After historic floods, Germany grapples with mountains of debris
Near the villages devastated by historic floods in Germany last month, waste centres are struggling to sort a pile equivalent to a whole year’s worth of refuse.
“There’s not been anything like it in Germany,” Sascha Hurtenbach, director of the waste management centre in Niederzissen, tells AFP, while behind him diggers work to reduce the size of the mounds of debris.
“At the moment, we have about 35,000 tonnes of waste taken from the disaster zone here, and we’ve already taken the same amount to a landfill,” Hurtenbach says.
“There’s still a lot of debris sitting there.”
The waste site in Niederzissen sits about 20 kilometres (12 miles) from the Ahr valley, where, on the night of July 14, the river burst its banks and the waters turned into a torrent.
The villages along the Ahr, a tributary of the Rhine, were ravaged by the high waters and dozens of residents died.
Along the roads that lead to the valley, the mud has turned to dust and convoys of dump trucks have replaced the tourists that used to come here to enjoy the once picturesque surroundings.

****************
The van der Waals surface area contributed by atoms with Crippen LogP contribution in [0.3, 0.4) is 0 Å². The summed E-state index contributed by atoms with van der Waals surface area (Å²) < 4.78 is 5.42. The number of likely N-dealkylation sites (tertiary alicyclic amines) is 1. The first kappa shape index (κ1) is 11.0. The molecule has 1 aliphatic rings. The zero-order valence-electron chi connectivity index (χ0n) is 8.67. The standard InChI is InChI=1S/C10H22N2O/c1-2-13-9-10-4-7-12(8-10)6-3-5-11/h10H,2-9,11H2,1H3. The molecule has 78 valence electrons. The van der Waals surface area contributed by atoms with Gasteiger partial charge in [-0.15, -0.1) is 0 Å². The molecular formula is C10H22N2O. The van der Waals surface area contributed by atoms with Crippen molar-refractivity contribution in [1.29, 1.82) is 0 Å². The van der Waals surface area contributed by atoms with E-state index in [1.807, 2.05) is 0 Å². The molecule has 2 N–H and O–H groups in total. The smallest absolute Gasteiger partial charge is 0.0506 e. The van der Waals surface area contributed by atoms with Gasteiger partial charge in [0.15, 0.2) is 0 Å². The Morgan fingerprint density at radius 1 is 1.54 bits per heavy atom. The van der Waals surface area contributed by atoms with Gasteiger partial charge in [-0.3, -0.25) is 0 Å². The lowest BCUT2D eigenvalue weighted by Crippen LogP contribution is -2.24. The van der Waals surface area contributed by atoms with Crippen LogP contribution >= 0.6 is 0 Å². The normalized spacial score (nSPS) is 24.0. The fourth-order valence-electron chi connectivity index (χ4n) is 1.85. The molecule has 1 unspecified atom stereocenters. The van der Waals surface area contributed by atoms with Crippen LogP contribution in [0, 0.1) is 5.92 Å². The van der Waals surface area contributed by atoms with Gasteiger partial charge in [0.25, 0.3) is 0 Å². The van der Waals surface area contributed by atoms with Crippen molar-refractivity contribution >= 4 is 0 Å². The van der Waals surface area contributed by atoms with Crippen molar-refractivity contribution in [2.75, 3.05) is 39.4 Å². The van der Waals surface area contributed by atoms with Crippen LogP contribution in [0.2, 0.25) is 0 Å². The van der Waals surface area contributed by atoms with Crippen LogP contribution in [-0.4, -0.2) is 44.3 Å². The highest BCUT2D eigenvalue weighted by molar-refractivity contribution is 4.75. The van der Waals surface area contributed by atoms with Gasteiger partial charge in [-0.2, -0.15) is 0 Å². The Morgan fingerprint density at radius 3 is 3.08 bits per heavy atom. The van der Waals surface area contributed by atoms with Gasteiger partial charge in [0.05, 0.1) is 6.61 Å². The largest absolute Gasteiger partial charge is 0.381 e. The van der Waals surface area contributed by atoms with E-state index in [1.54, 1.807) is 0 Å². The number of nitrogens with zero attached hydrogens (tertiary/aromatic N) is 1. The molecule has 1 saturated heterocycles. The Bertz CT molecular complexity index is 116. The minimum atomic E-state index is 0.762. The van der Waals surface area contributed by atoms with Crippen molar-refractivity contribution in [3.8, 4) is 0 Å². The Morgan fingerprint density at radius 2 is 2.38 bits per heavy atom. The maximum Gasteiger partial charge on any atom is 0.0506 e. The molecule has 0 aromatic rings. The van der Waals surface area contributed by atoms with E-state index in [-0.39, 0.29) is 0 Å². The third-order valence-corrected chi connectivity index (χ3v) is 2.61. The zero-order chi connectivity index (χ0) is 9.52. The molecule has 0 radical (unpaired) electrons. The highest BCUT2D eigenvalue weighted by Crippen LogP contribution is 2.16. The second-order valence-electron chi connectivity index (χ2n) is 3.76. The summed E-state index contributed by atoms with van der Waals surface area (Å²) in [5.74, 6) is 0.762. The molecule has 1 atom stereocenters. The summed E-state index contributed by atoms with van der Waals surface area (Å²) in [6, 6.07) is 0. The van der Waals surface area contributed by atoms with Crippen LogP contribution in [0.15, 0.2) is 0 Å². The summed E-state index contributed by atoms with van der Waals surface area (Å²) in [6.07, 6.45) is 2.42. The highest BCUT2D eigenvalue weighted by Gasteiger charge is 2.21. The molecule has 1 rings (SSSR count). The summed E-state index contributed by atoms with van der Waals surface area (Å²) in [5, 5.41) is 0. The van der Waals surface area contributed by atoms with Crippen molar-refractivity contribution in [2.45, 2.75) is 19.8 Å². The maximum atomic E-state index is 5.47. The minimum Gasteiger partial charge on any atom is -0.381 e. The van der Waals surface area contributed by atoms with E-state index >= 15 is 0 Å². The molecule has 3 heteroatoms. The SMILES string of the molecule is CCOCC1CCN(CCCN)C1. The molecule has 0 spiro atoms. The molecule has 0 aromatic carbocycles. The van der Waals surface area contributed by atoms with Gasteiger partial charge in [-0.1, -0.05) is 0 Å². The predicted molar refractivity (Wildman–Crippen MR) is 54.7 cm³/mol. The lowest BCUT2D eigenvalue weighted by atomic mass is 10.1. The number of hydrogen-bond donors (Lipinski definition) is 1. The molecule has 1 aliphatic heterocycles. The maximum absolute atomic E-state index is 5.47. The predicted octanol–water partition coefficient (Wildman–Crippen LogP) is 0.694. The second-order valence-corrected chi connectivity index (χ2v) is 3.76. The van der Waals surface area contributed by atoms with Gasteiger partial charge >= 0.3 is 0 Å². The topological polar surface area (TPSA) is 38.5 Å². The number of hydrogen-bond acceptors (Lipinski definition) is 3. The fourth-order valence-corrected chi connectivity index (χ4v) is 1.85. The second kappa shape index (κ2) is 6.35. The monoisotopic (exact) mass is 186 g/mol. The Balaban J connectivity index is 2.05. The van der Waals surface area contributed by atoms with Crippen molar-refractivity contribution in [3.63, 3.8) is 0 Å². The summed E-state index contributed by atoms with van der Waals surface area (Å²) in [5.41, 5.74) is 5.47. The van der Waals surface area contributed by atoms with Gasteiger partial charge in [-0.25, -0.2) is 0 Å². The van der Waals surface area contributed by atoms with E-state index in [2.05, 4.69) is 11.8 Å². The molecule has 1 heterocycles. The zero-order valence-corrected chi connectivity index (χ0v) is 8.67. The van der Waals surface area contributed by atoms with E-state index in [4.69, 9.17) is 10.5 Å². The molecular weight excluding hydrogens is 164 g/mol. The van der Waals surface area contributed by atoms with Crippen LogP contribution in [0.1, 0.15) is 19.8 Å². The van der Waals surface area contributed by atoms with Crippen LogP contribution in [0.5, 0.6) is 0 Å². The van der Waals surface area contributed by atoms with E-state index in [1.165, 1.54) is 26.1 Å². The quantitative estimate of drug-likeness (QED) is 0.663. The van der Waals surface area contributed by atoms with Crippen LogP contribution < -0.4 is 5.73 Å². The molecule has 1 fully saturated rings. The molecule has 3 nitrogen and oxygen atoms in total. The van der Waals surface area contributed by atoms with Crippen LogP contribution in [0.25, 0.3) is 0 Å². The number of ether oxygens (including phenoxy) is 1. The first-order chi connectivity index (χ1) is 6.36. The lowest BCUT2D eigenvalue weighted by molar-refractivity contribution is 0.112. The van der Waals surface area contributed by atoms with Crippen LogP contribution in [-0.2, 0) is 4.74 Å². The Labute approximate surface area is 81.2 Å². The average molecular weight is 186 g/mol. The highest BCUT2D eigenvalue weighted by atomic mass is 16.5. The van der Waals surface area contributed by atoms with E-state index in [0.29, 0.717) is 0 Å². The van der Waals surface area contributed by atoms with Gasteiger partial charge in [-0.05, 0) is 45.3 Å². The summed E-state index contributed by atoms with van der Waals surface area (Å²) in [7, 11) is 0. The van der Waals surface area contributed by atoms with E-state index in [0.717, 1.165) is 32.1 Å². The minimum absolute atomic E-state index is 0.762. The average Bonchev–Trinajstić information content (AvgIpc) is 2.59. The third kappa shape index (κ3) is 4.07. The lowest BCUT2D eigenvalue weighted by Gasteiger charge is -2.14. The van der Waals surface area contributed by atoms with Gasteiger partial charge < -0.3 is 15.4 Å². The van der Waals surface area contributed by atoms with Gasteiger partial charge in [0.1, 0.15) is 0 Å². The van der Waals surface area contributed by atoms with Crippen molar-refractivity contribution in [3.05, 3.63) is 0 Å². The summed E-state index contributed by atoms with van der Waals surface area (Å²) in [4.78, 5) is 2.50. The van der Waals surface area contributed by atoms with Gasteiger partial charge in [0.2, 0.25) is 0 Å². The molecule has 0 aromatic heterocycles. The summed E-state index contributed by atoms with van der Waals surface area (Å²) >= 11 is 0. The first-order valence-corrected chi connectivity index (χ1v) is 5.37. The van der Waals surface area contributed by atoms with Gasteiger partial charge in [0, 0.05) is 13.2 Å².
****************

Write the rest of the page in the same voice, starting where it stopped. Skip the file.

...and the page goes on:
The remains of a broken life — washing machines, dishwashers, sofas, fridges, chairs — are piled one on top of another in the centre at Niederzissen. They bear witness to the size of the catastrophe that left at least 186 people dead in the west of Germany.
“We’re full,” says Hurtenbach. “We can no longer accept any more than what leaves during the day.”
At the peak of the clean-up operation, a lorry was arriving at the site in Niederzissen every minute.
And yet, what they have sorted so far is just the start. Construction materials, tree trunks and branches are still waiting to be taken away outside the houses affected by the floods.
About 170 workers have been deployed to try to clear it all, more than four times the normal staffing.
The site itself is operating seven days a week, but it is constrained by the availability of lorries to take waste on to landfill sites or specialised recycling centres.
“I don’t know how long we can last,” Hurtenbach says.
Of the 130,000 residents his centre provides services for, only 30,000 have been directly affected by the floods.
“For the others, we still need to empty their bins and pick up their waste as normal.”